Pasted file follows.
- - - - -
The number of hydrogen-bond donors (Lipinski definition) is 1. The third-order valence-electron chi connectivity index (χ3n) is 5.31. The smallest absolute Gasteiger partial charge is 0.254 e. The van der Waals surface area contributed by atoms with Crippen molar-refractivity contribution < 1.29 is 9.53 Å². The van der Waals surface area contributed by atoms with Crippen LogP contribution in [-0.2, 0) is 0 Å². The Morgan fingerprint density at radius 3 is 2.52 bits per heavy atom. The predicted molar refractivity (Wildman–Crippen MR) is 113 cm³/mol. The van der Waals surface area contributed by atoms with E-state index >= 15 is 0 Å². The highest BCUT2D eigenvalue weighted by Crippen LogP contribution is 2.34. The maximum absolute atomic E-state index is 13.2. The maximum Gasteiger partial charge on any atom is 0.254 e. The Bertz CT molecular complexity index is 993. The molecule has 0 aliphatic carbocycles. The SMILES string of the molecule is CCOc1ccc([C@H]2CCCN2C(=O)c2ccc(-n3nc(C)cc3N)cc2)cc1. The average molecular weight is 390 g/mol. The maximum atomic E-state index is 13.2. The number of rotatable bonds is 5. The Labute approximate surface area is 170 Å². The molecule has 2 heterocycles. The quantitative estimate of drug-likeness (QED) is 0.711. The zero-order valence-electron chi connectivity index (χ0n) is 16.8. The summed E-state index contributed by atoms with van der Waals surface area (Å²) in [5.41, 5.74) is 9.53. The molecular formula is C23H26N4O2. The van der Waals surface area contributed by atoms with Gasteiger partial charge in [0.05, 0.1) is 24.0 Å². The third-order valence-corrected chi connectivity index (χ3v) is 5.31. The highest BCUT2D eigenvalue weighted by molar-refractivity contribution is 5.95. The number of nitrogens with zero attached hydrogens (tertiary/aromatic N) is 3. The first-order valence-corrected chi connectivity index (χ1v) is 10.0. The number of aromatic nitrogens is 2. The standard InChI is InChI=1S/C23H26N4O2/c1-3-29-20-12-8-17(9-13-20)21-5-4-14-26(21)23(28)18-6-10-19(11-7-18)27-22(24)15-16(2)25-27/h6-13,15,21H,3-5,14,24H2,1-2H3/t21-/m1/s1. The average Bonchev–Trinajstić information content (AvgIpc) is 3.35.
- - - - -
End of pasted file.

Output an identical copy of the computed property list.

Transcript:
The number of hydrogen-bond donors (Lipinski definition) is 1. The third-order valence-electron chi connectivity index (χ3n) is 5.31. The smallest absolute Gasteiger partial charge is 0.254 e. The van der Waals surface area contributed by atoms with Crippen molar-refractivity contribution < 1.29 is 9.53 Å². The van der Waals surface area contributed by atoms with Crippen LogP contribution in [-0.2, 0) is 0 Å². The Morgan fingerprint density at radius 3 is 2.52 bits per heavy atom. The predicted molar refractivity (Wildman–Crippen MR) is 113 cm³/mol. The van der Waals surface area contributed by atoms with E-state index >= 15 is 0 Å². The highest BCUT2D eigenvalue weighted by Crippen LogP contribution is 2.34. The maximum absolute atomic E-state index is 13.2. The maximum Gasteiger partial charge on any atom is 0.254 e. The Bertz CT molecular complexity index is 993. The molecule has 0 aliphatic carbocycles. The SMILES string of the molecule is CCOc1ccc([C@H]2CCCN2C(=O)c2ccc(-n3nc(C)cc3N)cc2)cc1. The average molecular weight is 390 g/mol. The maximum atomic E-state index is 13.2. The number of rotatable bonds is 5. The Labute approximate surface area is 170 Å². The molecule has 2 heterocycles. The quantitative estimate of drug-likeness (QED) is 0.711. The zero-order valence-electron chi connectivity index (χ0n) is 16.8. The summed E-state index contributed by atoms with van der Waals surface area (Å²) in [5.41, 5.74) is 9.53. The molecular formula is C23H26N4O2. The van der Waals surface area contributed by atoms with Gasteiger partial charge in [0.05, 0.1) is 24.0 Å². The third-order valence-corrected chi connectivity index (χ3v) is 5.31. The highest BCUT2D eigenvalue weighted by molar-refractivity contribution is 5.95. The number of nitrogens with zero attached hydrogens (tertiary/aromatic N) is 3. The first-order valence-corrected chi connectivity index (χ1v) is 10.0. The number of aromatic nitrogens is 2. The standard InChI is InChI=1S/C23H26N4O2/c1-3-29-20-12-8-17(9-13-20)21-5-4-14-26(21)23(28)18-6-10-19(11-7-18)27-22(24)15-16(2)25-27/h6-13,15,21H,3-5,14,24H2,1-2H3/t21-/m1/s1. The average Bonchev–Trinajstić information content (AvgIpc) is 3.35.